Imagine an empty cardboard box. It has very little mass. It is very easy to push. Suppose you fill it with rocks. Now the mass is much greater, and you have to use a lot more force to push it. This fact is explained by Isaac Newton’s second law of motion. This science principle says that the amount of force needed to move an object—that is, change its speed or direction—depends on the size of the object’s mass. The greater the mass, the greater the amount of force required. The law also says that for a given mass, a greater force will produce a greater change in speed or direction. The change in speed or in direction will occur in the same direction as the force. The cardboard box will move in the direction you push.

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The aircraft has now been considered in both the steady flight path condition and during changes of direction (maneuver). It is now necessary to investigate how the designer includes features in order to maintain or encourage either condition.

For example, it will be presumed that a steady flight path is to be maintained. If the aircraft deviates from this flight path, the aircraft should be able to regain it, without control input from the pilot.

In any dynamic system, the ability of the system to regain the desired (set) condition is termed stability. A pendulum is a classic example. It (the weight) normally hangs vertically. If it is displaced and released, it immediately moves back towards the original position. (In fact, of course, it swings past that position - the restoring force of gravity reverses its effect and it swings back again. It will swing to and fro (oscillate) many times before the oscillations (displacements) die away). Such a system is a stable system. But a system can be unstable.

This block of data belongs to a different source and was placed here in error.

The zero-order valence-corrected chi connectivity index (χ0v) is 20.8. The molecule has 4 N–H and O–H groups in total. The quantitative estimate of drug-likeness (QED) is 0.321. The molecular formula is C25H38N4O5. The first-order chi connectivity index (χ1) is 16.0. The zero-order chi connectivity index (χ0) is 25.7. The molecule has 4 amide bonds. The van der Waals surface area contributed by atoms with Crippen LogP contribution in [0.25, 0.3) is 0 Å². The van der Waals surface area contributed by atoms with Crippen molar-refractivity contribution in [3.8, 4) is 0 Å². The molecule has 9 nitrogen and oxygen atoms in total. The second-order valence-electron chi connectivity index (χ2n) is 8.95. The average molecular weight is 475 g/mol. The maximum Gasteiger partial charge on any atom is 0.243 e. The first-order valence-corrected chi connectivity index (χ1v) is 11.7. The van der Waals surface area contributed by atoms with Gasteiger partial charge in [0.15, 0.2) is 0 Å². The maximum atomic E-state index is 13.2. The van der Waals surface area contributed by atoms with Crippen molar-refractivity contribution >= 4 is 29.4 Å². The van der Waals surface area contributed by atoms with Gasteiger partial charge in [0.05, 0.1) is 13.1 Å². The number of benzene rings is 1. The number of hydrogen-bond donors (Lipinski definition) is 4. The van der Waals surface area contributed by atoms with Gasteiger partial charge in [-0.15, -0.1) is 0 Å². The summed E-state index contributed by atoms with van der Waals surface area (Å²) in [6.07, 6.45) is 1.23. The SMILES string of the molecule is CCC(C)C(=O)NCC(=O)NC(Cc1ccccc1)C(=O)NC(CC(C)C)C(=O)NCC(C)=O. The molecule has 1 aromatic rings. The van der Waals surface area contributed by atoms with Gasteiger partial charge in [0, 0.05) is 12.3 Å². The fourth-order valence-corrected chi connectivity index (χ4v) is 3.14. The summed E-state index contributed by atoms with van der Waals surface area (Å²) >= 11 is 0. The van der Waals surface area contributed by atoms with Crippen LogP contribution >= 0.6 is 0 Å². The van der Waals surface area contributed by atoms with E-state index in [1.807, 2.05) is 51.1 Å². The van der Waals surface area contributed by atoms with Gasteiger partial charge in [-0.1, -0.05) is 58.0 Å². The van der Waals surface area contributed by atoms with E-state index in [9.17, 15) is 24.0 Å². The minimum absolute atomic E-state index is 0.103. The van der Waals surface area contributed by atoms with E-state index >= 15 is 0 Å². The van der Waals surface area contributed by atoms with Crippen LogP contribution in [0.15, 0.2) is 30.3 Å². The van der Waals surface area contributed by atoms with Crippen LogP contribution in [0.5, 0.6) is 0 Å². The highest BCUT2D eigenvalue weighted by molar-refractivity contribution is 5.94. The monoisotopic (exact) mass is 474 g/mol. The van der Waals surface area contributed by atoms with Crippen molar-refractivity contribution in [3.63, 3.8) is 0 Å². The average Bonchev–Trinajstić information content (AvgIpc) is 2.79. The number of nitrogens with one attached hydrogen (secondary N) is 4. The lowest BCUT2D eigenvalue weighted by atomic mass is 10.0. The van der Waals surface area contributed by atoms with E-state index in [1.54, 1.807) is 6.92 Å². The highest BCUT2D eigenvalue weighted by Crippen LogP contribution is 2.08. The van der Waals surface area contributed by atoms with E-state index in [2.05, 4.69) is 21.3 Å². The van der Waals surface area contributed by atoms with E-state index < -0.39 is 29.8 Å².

Note that the above is the initial part of considering stability, the immediate reaction or tendency to movement following initial displacement is used to determine the static stability of the system.

Dynamic stability

So, following initial displacements the system may oscillate about the neutral position if the system is statically stable. The manner of the oscillations (meaning the change in amplitude) is used to describe the system dynamic stability. If the amplitude decreases, the aircraft is dynamically stable; if it increases it is dynamically unstable. When the amplitude remains constant, it is neutrally stable in the dynamic sense. Most systems are designed to be statically and dynamically stable.

Aircraft stability

Considering the stability of an aircraft, we might ask two questions. Can it oscillate, and if so, what are the neutral or zero displacement positions?

The first answer is 'yes', where the oscillations are related to angular displacements about any of the three axes. The zero displacements are considered to be those associated with straight and level flight.

Rotation about the lateral axis is termed pitch. Rotation about the longitudinal axis is termed roll. Rotation about the normal axis is termed yaw.

What the Flaps Do

The flap on each wing is called an aileron. The two ailerons work in flying an Airplane opposite directions. When one wing’s aileron is raised up, the other one is lowered. The pilot uses them to tilt the plane to one side or another. This motion is known as “roll.” The tail area flaps move the plane in other ways. The rudder, which stands upright at the back of the tail, can jut out from the tail to the left or to the right. The pilot uses the rudder to turn the plane left or right. “Yaw” is another name for this motion. Flaps called elevators also are in the tail area. The pilot raises or lowers these two flaps. They make the plane climb up or dive down. This motion is known as “pitch.”